Here was delivering a speech at the Global Leadership Forum in Washington, D.C. after his selection in a tough competition with other fellows from different big universities in USA.
Currently at Cornell University as a Humphrey fellow, Jean Berchimas Siboniyo is leaning more about Agriculture and Rural Development to boost his work at AMEBE, a local NGO he founded.
«My work is highly linked with my history. I am a son a rural woman who did not get a chance to go to higher education because, even if she was brilliant in class, she was forced to drop school by her mother (my grandma) to help her family chores. My grandmother was also influenced by the common belief in the culture that “a girl does not need to go far with education”. I am also a witness of the consequences of poverty as I half-broke my spine at the age of 14 when I was obliged to carry a 110 pounds bag of cement for construction, trying to get school copybooks and school fees. What happened to my mama and I, is still a reality in my neighborhood. That is why I chose to change the status.
If you allow me, let us think about these different questions:
What about youths? In many lands, youths are viewed as a layer of population to blindly execute decisions made by the government and/or older men. However, think about the change social media, mostly invented by young people. Think about yourselves when you began with what you are doing, back in 5 years and see where you are now.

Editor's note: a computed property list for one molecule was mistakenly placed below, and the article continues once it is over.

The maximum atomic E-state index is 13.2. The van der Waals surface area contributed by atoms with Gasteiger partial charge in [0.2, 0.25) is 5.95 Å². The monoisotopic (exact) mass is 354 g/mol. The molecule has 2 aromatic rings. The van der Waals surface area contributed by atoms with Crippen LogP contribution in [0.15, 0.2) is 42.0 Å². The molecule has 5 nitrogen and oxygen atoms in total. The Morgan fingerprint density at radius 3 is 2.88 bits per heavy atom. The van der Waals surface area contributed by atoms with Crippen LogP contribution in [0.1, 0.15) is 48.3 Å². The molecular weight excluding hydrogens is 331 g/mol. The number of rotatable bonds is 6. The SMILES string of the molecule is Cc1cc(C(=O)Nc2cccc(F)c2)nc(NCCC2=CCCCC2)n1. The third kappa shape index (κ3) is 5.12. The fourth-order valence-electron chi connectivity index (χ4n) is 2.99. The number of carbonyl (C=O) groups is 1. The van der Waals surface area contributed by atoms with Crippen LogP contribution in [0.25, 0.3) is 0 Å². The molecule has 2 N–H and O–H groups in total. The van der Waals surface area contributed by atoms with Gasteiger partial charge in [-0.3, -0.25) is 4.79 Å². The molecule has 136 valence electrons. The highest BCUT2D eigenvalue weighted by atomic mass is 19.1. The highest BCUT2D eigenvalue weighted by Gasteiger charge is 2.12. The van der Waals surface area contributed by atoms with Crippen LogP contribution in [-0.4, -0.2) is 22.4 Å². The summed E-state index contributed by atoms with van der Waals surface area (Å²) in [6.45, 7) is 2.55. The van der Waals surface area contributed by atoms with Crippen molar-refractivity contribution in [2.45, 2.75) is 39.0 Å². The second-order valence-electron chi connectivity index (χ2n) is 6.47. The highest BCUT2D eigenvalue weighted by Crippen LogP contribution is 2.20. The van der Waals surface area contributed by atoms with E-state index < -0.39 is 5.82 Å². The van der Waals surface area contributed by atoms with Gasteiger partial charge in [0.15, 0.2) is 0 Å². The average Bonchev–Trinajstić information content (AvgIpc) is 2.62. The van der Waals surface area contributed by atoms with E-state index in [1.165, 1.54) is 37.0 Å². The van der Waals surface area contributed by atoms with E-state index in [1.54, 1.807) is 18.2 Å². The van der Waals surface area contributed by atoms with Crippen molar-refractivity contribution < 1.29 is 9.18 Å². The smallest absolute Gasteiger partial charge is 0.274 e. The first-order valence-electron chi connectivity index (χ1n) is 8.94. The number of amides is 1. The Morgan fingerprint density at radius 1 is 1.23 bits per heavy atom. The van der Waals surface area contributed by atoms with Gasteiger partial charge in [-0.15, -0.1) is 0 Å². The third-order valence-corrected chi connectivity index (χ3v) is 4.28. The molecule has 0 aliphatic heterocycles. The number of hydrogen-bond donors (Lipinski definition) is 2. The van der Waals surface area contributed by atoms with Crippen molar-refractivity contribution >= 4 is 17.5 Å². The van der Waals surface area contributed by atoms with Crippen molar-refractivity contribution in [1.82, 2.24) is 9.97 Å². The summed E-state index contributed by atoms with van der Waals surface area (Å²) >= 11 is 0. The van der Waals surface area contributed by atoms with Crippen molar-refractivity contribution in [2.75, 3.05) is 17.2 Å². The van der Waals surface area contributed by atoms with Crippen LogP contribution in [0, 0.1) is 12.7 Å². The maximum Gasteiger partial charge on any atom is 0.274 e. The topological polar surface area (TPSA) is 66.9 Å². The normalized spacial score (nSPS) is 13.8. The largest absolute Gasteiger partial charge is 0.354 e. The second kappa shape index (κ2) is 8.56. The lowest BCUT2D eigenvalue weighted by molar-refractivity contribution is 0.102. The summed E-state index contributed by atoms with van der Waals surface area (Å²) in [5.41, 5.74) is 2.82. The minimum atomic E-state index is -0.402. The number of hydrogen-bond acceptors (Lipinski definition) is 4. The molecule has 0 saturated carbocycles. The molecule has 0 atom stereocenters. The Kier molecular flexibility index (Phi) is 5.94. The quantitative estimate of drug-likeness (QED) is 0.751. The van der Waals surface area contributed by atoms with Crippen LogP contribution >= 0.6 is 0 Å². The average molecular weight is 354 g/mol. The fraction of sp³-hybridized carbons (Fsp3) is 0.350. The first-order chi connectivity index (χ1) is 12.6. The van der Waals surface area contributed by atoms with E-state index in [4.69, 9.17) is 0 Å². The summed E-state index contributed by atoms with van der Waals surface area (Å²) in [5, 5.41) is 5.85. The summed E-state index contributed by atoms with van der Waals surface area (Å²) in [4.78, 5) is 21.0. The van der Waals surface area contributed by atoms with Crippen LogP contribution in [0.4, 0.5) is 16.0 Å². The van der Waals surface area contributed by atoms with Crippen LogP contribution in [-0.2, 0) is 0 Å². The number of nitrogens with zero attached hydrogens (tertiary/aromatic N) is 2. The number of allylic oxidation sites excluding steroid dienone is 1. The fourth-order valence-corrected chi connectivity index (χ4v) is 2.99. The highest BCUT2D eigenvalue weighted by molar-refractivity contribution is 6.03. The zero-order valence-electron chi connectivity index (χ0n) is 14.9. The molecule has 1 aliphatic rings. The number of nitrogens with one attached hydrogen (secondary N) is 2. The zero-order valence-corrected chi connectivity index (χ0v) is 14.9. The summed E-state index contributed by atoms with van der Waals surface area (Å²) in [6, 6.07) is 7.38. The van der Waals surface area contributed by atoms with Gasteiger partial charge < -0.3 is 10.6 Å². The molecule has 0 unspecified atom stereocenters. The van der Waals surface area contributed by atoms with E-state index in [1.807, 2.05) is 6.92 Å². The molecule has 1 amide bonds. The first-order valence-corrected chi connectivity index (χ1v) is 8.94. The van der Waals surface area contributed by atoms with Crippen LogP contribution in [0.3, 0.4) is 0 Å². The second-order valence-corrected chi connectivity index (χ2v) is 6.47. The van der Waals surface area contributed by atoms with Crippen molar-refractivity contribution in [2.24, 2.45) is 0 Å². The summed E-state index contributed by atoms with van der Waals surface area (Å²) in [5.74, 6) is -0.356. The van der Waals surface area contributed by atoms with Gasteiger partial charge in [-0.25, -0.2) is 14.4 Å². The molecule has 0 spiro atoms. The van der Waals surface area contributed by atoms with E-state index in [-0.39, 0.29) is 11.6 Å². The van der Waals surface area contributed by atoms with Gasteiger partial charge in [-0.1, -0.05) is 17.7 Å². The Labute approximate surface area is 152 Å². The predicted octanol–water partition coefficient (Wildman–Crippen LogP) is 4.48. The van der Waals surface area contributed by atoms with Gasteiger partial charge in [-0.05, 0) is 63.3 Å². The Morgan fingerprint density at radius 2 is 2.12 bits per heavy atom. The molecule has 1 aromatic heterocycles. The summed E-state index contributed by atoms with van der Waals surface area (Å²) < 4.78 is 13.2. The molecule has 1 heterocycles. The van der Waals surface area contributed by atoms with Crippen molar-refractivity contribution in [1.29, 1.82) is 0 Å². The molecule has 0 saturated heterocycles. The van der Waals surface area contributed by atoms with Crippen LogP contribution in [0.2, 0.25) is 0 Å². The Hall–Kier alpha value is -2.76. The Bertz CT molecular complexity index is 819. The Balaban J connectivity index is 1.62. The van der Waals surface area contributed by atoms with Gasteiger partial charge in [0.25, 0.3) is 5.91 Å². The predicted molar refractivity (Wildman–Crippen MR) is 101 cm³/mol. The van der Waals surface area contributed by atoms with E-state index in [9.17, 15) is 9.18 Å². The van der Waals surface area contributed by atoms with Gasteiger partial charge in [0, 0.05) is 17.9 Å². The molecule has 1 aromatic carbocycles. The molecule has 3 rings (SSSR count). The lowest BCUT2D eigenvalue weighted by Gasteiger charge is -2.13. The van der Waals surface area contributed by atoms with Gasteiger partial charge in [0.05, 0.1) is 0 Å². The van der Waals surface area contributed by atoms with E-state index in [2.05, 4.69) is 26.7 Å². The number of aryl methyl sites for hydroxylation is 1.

Our 5 years’ experience working with women and youths have brought to us surprising results. Indeed, we have taken themfrom hopeless individuals to social entrepreneurs and community leaders.
To be able to reach those results we had to apply servant leadership. With this kind of leadership, we strive to teach by example by taking the lead in community services and let them witness truthfulness of the possibility of the problem solving by the community itself.
I hope that you all agree with me that Economic development is a multi-and-interdisciplinary process and a result of a combination of efforts in different areas of life as well cooperation between agents in communities both locally and internationally.
Sadly, individualism is killing us and our leadership dear leaders. One African saying states: “If you want to fast, go alone. But if you want to go far, go together”. Therefore, it’s our choice between going alone and lose or going together and win. But as for me, I see in each one of you, an image of a partner in the near future.
Now is the time to synergize, to combine our efforts and strategies for a greater impact in our communities.
Thank you. »